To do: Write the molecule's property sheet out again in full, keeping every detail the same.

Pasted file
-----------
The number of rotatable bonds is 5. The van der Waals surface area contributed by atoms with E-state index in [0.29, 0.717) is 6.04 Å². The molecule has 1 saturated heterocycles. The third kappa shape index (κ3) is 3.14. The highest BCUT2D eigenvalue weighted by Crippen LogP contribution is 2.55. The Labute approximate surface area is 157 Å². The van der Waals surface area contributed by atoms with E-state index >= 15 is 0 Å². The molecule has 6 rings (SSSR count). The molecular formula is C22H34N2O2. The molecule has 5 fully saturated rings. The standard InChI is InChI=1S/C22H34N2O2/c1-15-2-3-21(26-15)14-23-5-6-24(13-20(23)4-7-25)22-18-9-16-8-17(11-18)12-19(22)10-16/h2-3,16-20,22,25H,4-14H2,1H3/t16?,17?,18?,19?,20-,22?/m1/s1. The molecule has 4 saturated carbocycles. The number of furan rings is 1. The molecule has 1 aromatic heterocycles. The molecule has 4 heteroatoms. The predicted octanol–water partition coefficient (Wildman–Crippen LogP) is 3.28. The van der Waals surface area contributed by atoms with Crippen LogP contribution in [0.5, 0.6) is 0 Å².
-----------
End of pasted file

The number of rotatable bonds is 5. The van der Waals surface area contributed by atoms with E-state index in [0.29, 0.717) is 6.04 Å². The molecule has 1 saturated heterocycles. The third kappa shape index (κ3) is 3.14. The highest BCUT2D eigenvalue weighted by Crippen LogP contribution is 2.55. The Labute approximate surface area is 157 Å². The van der Waals surface area contributed by atoms with E-state index >= 15 is 0 Å². The molecule has 6 rings (SSSR count). The molecular formula is C22H34N2O2. The molecule has 5 fully saturated rings. The standard InChI is InChI=1S/C22H34N2O2/c1-15-2-3-21(26-15)14-23-5-6-24(13-20(23)4-7-25)22-18-9-16-8-17(11-18)12-19(22)10-16/h2-3,16-20,22,25H,4-14H2,1H3/t16?,17?,18?,19?,20-,22?/m1/s1. The molecule has 4 saturated carbocycles. The number of furan rings is 1. The molecule has 1 aromatic heterocycles. The molecule has 4 heteroatoms. The predicted octanol–water partition coefficient (Wildman–Crippen LogP) is 3.28. The van der Waals surface area contributed by atoms with Crippen LogP contribution in [0.5, 0.6) is 0 Å².